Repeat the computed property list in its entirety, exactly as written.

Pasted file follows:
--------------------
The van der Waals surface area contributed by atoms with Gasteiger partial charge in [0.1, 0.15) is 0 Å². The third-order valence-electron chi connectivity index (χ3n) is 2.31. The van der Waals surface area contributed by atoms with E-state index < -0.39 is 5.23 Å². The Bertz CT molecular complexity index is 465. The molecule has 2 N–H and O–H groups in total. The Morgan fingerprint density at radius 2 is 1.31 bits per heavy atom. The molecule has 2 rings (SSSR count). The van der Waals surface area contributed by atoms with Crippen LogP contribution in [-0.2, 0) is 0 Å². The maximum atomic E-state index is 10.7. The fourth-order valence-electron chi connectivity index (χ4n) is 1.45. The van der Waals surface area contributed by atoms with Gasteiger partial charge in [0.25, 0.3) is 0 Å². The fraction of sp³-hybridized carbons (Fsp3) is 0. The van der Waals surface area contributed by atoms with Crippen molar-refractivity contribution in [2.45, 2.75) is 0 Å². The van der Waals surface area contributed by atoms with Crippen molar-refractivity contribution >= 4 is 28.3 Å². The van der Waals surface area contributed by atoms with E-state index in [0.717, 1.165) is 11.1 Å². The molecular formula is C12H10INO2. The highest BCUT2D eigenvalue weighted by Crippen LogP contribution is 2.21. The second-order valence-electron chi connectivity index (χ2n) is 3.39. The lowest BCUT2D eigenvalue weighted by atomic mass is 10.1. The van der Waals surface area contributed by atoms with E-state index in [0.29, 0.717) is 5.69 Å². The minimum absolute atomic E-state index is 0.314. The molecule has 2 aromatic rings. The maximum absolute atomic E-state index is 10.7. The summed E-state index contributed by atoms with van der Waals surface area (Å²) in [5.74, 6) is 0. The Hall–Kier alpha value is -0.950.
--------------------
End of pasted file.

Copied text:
The van der Waals surface area contributed by atoms with Gasteiger partial charge in [0.1, 0.15) is 0 Å². The third-order valence-electron chi connectivity index (χ3n) is 2.31. The van der Waals surface area contributed by atoms with E-state index < -0.39 is 5.23 Å². The Bertz CT molecular complexity index is 465. The molecule has 2 N–H and O–H groups in total. The Morgan fingerprint density at radius 2 is 1.31 bits per heavy atom. The molecule has 2 rings (SSSR count). The van der Waals surface area contributed by atoms with Crippen LogP contribution in [-0.2, 0) is 0 Å². The maximum atomic E-state index is 10.7. The fourth-order valence-electron chi connectivity index (χ4n) is 1.45. The van der Waals surface area contributed by atoms with Gasteiger partial charge in [0.25, 0.3) is 0 Å². The fraction of sp³-hybridized carbons (Fsp3) is 0. The van der Waals surface area contributed by atoms with Crippen molar-refractivity contribution in [2.45, 2.75) is 0 Å². The van der Waals surface area contributed by atoms with Crippen molar-refractivity contribution >= 4 is 28.3 Å². The van der Waals surface area contributed by atoms with E-state index in [0.717, 1.165) is 11.1 Å². The molecular formula is C12H10INO2. The highest BCUT2D eigenvalue weighted by Crippen LogP contribution is 2.21. The second-order valence-electron chi connectivity index (χ2n) is 3.39. The lowest BCUT2D eigenvalue weighted by atomic mass is 10.1. The van der Waals surface area contributed by atoms with E-state index in [0.29, 0.717) is 5.69 Å². The minimum absolute atomic E-state index is 0.314. The molecule has 2 aromatic rings. The maximum absolute atomic E-state index is 10.7. The summed E-state index contributed by atoms with van der Waals surface area (Å²) in [5.74, 6) is 0. The Hall–Kier alpha value is -0.950.